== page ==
Compressors have become more than just gain control units, they can be just as important as EQs in shaping a sound and sometimes even more so. For the mathematically inclined, a compressor works with a transfer function, or in plain speak, it changes its input in a predictable way. The controls of a compressor help specify this transfer function. The most common controls include: threshold (specifies when the compressor kicks in, usually in decibels), ratio (the amount a signal is compressed once it crosses the threshold), attack (the time taken for the compressor to begin compressing once the signal crosses the threshold), release (the time taken for the signal to return to ‘normal’, i.e., for the compressor to stop having an effect) and make-up gain (a post compression gain). It is quite common for a compressor to have other controls like specifying an alternate side-chain signal, filtering of the side-chain signal, choice between RMS and peak detection or look ahead (where the signal is delayed and then compressed).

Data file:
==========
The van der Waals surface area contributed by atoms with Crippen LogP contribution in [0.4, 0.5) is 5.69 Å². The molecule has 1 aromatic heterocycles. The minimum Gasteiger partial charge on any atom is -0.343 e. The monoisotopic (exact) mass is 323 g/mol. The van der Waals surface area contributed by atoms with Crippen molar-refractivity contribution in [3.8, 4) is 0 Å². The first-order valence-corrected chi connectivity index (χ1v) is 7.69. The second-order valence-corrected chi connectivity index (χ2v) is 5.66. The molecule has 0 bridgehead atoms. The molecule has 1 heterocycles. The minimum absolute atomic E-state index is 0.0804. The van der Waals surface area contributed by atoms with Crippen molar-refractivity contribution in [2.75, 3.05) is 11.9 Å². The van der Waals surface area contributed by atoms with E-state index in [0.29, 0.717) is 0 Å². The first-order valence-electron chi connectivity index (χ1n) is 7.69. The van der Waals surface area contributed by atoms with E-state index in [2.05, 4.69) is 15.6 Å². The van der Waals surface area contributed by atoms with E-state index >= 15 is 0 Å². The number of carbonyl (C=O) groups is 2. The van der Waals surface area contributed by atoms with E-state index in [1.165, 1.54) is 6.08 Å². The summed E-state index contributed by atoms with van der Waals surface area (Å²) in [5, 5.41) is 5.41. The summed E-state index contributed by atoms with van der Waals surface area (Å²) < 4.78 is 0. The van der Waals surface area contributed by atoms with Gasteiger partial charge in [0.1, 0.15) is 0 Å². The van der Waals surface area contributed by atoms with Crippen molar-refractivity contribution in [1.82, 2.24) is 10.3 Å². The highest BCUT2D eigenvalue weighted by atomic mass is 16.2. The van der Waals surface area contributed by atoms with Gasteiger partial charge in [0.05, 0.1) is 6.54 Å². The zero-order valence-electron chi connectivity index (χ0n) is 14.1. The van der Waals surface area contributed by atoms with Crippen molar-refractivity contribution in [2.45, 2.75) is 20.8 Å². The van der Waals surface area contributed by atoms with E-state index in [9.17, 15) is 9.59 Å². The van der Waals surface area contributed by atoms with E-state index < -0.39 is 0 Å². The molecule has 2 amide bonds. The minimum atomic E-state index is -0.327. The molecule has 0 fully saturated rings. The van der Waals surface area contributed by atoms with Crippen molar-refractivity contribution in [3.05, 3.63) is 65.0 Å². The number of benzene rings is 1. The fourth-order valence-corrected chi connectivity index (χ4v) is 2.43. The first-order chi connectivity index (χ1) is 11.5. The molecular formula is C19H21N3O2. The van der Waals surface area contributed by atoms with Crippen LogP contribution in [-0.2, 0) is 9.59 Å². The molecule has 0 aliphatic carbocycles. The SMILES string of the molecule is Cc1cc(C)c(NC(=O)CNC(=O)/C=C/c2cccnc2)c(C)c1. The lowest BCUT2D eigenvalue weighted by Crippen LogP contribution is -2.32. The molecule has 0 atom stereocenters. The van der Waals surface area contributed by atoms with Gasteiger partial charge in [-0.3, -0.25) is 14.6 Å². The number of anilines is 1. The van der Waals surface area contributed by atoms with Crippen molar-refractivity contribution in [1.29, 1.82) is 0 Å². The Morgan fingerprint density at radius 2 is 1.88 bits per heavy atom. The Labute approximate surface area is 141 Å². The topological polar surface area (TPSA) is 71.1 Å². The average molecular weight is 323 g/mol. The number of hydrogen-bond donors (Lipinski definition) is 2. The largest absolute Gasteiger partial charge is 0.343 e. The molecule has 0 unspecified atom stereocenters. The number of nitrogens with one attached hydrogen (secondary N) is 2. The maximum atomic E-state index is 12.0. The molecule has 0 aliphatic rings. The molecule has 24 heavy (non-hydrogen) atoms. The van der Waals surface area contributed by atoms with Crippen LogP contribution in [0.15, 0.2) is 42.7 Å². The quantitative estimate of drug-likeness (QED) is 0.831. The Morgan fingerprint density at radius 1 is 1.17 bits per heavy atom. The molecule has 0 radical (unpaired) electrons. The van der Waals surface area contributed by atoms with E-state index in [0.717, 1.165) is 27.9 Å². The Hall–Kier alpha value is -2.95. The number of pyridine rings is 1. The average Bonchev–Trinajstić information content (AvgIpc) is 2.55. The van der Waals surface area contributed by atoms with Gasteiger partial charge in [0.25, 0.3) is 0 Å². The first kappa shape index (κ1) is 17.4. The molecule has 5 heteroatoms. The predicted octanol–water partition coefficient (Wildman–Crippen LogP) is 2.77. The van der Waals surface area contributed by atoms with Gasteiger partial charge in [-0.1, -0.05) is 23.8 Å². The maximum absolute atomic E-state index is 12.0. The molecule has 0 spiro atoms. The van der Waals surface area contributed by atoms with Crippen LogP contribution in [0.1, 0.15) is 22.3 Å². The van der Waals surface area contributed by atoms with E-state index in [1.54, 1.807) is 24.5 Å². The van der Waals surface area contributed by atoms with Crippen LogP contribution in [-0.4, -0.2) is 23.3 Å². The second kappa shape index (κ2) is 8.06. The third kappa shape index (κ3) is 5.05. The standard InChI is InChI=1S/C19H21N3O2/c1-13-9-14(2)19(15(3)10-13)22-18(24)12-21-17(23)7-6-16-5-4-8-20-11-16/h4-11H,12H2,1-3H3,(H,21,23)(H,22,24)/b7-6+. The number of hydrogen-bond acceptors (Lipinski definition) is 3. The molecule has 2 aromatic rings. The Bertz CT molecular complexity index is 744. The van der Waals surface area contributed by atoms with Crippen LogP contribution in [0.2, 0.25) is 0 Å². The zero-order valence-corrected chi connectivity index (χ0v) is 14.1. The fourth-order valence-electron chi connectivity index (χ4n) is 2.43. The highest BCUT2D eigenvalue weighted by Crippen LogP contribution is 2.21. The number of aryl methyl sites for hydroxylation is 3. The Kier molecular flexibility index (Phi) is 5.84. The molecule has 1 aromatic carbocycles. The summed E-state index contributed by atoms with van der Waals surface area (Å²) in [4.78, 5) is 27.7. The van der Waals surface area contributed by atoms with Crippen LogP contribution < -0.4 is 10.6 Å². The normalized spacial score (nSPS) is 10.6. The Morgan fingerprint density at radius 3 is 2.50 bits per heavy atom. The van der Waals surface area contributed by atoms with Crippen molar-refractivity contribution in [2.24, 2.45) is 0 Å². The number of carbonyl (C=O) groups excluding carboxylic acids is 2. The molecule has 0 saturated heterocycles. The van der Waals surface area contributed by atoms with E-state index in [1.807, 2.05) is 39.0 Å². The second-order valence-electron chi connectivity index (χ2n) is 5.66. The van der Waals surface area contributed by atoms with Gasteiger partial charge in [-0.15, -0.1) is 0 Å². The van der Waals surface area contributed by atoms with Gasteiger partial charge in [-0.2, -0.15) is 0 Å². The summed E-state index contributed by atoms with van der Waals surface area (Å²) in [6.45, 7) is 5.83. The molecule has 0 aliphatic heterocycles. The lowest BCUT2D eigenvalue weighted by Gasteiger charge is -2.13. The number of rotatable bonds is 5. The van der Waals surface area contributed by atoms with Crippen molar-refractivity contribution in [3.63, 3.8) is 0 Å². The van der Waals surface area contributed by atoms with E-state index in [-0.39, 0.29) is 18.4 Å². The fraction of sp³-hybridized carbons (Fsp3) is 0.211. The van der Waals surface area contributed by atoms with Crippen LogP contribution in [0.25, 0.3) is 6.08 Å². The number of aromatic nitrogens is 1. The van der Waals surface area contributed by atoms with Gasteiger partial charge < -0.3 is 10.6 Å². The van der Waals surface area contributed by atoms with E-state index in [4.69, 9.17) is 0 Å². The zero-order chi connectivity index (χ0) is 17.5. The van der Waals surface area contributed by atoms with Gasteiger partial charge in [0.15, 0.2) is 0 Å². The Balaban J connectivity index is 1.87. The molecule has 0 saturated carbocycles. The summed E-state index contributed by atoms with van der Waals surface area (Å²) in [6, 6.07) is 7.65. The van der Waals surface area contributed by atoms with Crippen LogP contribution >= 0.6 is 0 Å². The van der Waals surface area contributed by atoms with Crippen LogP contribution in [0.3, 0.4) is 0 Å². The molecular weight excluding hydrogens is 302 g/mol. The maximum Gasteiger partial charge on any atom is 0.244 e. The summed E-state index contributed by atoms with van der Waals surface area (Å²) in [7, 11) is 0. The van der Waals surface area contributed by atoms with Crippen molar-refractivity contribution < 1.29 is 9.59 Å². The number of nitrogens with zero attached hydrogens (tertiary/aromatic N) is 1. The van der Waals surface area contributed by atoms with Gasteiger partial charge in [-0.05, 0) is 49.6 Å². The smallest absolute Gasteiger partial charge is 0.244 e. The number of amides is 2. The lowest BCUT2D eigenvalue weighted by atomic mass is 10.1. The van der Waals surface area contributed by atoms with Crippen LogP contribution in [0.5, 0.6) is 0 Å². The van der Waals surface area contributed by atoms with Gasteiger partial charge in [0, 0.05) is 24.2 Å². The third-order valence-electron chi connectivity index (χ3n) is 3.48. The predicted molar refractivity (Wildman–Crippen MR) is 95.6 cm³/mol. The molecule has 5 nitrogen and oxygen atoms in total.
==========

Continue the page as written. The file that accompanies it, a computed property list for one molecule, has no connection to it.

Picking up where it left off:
Building a compressor in Pure Data (or Max) can be fairly straightforward – depending on the functionality you are looking for. For the purpose of this post I will include the following controls:
- Attack and release (with a unified control to keep things simple)
- A choice between peak and RMS detection
- Make-up gain
A typical compressor works by analysing the input signal and applying a reduction in gain to this same input signal based on the parameters specified (threshold, ratio, etc). A simplified schematic:Read More